Running…my form of “Da3wah”

I entered the children’s Museum on Sunday November 8th with my kids and husband, just one day after running the Monumental Marathon. (My fourth marathon). We walked through the World Religions gallery and a huge sign at the beginning of this exuberant gallery was a sign that read “When we learn about the religions of our neighbors, we’re better able to respect and communicate with one anther” Made me think to myself about the whole Runner’s World cover search contest and how that message carefully outlined one of my main goals for entering.

Being a stay at home mom for ten years to 3 great kids, really had me eager to get out and join the running community. Stay at home moms are so under appreciated. Connecting with the running community at large not only helped me get out of my comfort zone, but it has eased my apprehensiveness of running in hijab.

I had entered the Runner’s World Cover Search Contest on May 23, 2015. I gave this contest my all. Worked hard to gather up votes from Muslims, Non Muslims, and other faiths to support me in my endeavor to be picked as the Cover Winner. Even though I was not chosen for the cover, I thank God for this experience and I don’t regret a second of it!

Some muslims maybe thinking, how futile of you to think of running and marathoning while Muslims are drowning whilst escaping dictatorship and war. To them I respond, yes maybe thinking of running 24/7 may seem a bit naive to a non runner, but think about it this way; islamophobia is on the rise, what are you doing to defend islam? Our beautiful religion is being attacked. Through running I am hoping to change some opinions about hijabis, to dispel stereotypes, shed light on Muslim Americans who cover like me. And to most importantly, rid the negative image the media has portrayed about covered American Muslims.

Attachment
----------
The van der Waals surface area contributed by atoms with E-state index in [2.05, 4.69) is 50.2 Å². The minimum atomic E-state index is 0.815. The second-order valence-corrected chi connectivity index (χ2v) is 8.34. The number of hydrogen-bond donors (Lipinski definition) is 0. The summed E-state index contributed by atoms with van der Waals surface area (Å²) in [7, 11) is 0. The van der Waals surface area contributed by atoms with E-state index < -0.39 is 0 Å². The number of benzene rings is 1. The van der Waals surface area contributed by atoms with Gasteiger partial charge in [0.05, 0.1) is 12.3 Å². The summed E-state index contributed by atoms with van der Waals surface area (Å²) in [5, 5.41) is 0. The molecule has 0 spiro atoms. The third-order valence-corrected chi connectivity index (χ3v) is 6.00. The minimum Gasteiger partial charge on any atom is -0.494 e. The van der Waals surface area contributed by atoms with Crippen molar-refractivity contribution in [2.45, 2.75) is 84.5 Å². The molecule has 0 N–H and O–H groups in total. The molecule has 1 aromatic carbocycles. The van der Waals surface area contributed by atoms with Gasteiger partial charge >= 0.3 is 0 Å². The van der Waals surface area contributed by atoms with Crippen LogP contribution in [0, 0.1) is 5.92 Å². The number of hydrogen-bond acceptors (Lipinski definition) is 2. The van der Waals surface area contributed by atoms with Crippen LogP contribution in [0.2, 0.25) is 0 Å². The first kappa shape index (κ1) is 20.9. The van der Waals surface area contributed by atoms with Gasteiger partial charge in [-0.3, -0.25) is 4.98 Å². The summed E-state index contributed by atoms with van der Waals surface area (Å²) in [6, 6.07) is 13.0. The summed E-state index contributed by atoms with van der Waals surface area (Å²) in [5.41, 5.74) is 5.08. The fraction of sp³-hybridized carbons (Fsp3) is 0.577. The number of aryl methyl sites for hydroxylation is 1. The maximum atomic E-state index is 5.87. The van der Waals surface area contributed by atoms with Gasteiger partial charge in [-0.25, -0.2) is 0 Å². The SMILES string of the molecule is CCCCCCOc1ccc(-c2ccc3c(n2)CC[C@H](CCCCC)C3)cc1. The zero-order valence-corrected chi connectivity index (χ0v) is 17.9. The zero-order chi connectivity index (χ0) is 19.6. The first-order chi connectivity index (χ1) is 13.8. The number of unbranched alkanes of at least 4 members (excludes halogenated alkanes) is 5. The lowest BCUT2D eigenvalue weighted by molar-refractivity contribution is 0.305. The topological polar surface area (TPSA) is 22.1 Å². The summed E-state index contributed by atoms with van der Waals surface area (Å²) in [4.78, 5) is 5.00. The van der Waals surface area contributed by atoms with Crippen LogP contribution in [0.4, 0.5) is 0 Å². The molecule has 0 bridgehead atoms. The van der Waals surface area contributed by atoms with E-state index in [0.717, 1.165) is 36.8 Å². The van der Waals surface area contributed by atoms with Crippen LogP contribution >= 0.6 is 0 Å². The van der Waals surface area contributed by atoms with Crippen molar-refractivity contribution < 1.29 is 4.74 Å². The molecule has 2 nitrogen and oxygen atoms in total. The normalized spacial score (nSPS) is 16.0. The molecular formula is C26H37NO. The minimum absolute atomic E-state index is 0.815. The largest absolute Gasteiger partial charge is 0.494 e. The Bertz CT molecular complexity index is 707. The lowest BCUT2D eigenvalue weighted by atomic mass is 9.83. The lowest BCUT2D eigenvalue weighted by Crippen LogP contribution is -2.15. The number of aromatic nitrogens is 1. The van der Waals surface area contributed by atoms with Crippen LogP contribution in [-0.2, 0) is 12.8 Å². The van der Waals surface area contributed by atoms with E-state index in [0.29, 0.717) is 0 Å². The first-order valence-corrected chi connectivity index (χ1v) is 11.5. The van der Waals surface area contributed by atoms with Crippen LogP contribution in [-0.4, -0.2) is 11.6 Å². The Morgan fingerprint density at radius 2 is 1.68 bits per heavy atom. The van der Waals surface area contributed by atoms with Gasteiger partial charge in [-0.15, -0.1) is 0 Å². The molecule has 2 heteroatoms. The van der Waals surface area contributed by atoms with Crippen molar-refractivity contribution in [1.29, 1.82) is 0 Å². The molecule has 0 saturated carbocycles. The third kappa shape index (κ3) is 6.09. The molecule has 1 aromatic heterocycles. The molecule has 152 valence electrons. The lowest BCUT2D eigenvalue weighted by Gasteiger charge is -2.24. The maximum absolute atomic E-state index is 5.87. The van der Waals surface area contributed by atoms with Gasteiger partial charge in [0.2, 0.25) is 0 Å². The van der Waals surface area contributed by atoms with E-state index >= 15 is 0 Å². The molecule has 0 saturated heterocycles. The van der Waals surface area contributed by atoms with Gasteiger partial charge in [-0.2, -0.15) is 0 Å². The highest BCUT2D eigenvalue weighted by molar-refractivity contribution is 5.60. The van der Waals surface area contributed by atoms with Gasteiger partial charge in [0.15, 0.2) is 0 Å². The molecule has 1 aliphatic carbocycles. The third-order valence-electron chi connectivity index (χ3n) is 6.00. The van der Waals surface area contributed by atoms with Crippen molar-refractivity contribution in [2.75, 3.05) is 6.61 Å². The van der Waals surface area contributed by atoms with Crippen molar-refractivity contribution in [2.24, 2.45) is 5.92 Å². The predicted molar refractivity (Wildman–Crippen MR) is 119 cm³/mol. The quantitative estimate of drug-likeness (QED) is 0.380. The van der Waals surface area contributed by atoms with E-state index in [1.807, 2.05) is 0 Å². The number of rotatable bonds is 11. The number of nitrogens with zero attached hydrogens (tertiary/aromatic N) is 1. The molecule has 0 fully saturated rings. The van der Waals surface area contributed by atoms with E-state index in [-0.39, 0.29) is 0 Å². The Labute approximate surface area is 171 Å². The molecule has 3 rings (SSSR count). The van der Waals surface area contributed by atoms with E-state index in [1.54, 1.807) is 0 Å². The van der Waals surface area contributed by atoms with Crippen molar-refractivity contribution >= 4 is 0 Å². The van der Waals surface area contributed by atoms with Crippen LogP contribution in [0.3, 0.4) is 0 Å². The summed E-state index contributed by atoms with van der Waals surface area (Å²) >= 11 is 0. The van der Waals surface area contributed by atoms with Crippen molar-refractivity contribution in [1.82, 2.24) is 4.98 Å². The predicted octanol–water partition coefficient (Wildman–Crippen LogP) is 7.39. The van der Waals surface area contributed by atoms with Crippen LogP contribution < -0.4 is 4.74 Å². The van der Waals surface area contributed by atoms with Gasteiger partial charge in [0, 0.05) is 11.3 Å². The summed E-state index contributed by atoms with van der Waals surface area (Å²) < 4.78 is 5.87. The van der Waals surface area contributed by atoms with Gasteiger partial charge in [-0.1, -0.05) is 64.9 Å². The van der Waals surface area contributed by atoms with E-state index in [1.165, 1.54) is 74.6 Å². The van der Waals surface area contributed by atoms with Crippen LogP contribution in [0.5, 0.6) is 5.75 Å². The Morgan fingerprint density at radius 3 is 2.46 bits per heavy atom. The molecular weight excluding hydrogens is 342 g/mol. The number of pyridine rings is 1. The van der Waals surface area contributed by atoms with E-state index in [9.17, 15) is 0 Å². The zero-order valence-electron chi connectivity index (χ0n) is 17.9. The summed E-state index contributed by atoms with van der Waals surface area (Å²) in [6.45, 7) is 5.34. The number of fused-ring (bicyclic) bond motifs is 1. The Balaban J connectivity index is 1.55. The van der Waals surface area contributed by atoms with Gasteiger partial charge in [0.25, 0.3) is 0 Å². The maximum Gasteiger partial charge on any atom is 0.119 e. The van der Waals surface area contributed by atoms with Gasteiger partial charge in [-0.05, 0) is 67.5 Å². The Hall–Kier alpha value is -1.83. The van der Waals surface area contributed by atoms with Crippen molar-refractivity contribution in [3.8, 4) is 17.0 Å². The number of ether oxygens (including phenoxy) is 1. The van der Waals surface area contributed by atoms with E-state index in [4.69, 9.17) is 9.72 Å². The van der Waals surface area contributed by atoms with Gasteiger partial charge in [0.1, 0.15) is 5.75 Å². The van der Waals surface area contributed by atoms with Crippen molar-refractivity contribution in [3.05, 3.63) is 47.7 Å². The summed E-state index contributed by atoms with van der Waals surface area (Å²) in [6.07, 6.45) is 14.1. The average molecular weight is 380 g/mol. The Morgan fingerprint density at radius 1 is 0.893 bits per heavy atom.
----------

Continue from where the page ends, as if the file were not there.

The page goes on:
Through every mile, marathon, and race I am finishing I come out renewed, refreshed, and rejuvenated with a little bit of hope that maybe I just changed someones mind about us. wouldn’t that be crazy?

Linda Sarsour, a Palestinian American social activist said activism is everywhere, anyone can be an activist for islam. It’s not by how many Sunnah’s you pray, or how long your skirt is, or by how many chapters of the Quran you’ve memorized (though all are significant). For me, da3a is when i’m lining up say at the Paris marathon, or the Indianapolis Monumental Marathon, being the only hijabi representing my religion and my Muslim Americans. That is my form of activism and I’m using marathon running as my Platform.

I hope to inspire other Hijabi and stay at home moms to get out there. I hope to see major fitness retailers (Hello Nike!) represent us covered sisters in their ads and cater to our modest fitness needs. Wearing hijab means I’m guarding my modesty and respecting my body out of deep devotion to my Faith.

I know not everyone is a runner (unfortunately) and not everyone can understand what 16-18 weeks of training for a marathon is like, but just because i’m not a scholar or preaching the Quran shouldn’t undermine my cause. This is my form of Da3wah (spreading of positive message about Islam).

To my Muslim Americans, to my covered sisters, Go out there, find your form of Da3wah, and show your selves!